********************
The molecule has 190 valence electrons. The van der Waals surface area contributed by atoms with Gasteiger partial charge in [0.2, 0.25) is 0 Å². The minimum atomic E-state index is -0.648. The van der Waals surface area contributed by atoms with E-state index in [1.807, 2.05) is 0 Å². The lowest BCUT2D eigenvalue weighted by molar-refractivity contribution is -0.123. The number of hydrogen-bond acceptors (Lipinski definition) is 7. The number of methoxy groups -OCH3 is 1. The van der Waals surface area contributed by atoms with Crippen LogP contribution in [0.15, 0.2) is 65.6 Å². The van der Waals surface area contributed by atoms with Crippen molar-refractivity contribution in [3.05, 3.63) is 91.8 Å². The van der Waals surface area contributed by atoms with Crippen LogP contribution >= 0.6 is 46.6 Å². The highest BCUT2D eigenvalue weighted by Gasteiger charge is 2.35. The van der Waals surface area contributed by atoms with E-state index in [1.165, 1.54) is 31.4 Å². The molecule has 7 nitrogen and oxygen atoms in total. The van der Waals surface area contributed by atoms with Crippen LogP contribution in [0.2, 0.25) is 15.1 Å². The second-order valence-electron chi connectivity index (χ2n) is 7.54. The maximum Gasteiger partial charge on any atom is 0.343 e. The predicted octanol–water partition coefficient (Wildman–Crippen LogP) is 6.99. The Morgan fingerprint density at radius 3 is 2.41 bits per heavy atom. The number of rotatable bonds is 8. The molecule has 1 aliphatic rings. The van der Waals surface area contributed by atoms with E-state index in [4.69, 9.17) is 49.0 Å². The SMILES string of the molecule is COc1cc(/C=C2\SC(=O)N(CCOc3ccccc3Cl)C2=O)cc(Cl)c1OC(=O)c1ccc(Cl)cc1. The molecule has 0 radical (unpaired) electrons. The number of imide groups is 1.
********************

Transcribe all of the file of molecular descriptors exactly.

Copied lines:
The molecule has 190 valence electrons. The van der Waals surface area contributed by atoms with Gasteiger partial charge in [0.2, 0.25) is 0 Å². The minimum atomic E-state index is -0.648. The van der Waals surface area contributed by atoms with E-state index in [1.807, 2.05) is 0 Å². The lowest BCUT2D eigenvalue weighted by molar-refractivity contribution is -0.123. The number of hydrogen-bond acceptors (Lipinski definition) is 7. The number of methoxy groups -OCH3 is 1. The van der Waals surface area contributed by atoms with Crippen LogP contribution in [0.15, 0.2) is 65.6 Å². The van der Waals surface area contributed by atoms with Crippen molar-refractivity contribution in [3.05, 3.63) is 91.8 Å². The van der Waals surface area contributed by atoms with Crippen LogP contribution >= 0.6 is 46.6 Å². The highest BCUT2D eigenvalue weighted by Gasteiger charge is 2.35. The van der Waals surface area contributed by atoms with E-state index in [1.165, 1.54) is 31.4 Å². The molecule has 7 nitrogen and oxygen atoms in total. The van der Waals surface area contributed by atoms with Crippen LogP contribution in [0.2, 0.25) is 15.1 Å². The second-order valence-electron chi connectivity index (χ2n) is 7.54. The maximum Gasteiger partial charge on any atom is 0.343 e. The predicted octanol–water partition coefficient (Wildman–Crippen LogP) is 6.99. The Morgan fingerprint density at radius 3 is 2.41 bits per heavy atom. The number of rotatable bonds is 8. The molecule has 1 aliphatic rings. The van der Waals surface area contributed by atoms with E-state index in [4.69, 9.17) is 49.0 Å². The SMILES string of the molecule is COc1cc(/C=C2\SC(=O)N(CCOc3ccccc3Cl)C2=O)cc(Cl)c1OC(=O)c1ccc(Cl)cc1. The molecule has 0 radical (unpaired) electrons. The number of imide groups is 1.